2. Meanwhile, bring a large pot of salted water to a boil. Add the quinoa and cook until tender, about 10 minutes. Drain and fluff with a fork. Toss with the corn, scallions, and salt and pepper to taste.
  3. Slice the pork and drizzle with olive oil. Serve with the quinoa and salsa verde, if desired.


summertime cinnamon-orange iced tea

Though I'm from the deep south where syrupy sweet tea is offered in every restaurant and premade in every grocery store, I don't care for it. I usually opt for unsweetened with lemon when I'm out to eat (something that took a little getting used to, but now I crave) and almost daily drink a mug of hot cinnamony decaf tea in the afternoons at work. Chocked full of antioxidants and flavor, I find that the spices in my "Christmas tea" (as our intern dubbed it) replace the need for sugar. It's a nice alternative to the calorie-packed sweet teas and artificial sweeteners that I avoid.

So, as a cinnamon lover and a tea advocate, I knew I would like this recipe the minute I saw it. It makes eight cups and can be made on the weekends for weeklong enjoyment. It does come with a simple syrup, but I used a quarter of the recipe for the whole carafe. Perfect. Enjoy it on a warm, sunny day when you need some cool refreshment.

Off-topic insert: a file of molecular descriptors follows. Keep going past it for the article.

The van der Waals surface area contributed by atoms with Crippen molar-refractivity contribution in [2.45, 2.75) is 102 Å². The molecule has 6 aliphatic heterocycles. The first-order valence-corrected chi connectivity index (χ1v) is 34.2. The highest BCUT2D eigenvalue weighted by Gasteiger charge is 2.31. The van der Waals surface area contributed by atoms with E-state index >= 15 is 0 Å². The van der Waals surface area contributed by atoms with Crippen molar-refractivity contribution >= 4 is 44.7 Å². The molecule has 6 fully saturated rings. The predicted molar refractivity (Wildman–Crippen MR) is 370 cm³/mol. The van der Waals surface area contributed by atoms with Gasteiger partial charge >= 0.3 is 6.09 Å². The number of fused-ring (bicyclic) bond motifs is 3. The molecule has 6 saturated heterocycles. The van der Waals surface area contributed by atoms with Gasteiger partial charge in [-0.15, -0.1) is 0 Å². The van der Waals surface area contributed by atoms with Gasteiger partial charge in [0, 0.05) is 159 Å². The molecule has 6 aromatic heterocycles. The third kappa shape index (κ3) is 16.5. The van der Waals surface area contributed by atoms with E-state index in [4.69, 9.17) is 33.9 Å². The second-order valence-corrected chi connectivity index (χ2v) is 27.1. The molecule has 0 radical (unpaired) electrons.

Cinnamon-orange Iced Tea
  • 2 large pieces of orange peel, plus orange
  • 1-2 cinnamon sticks
  • 8 black tea bags
  • 1 cup sugar
  • 6 quarter-sized coins of peeled ginger, chopped
  • 6 sprigs fresh mint
  1. Make the tea: Combine 8 cups water, tea, orange and cinnamon sticks in a large sauce pan and bring to a boil. Remove from heat and remove the tea bags after they have steeped for five minutes (any longer and the tea will become bitter). Set aside to cool.
  2. Make the simple syrup (again, I only made 1/4 of this recipe and found it to be perfect): In a small sauce pan combine 1 cup of water with the sugar and ginger. Slowly bring to a boil and remove from heat. Tear the mint leaves and sprigs into smaller pieces and add to the mixture. Give it a good stir and allow it to sit for 20 minutes.
  3. Add the tea with the orange peel and cinnamon stick to a pretty pitcher and stir in a little of the syrup. Taste and add more as needed. Serve over ice with a pretty orange slice and a fresh cinnamon stick, if desired.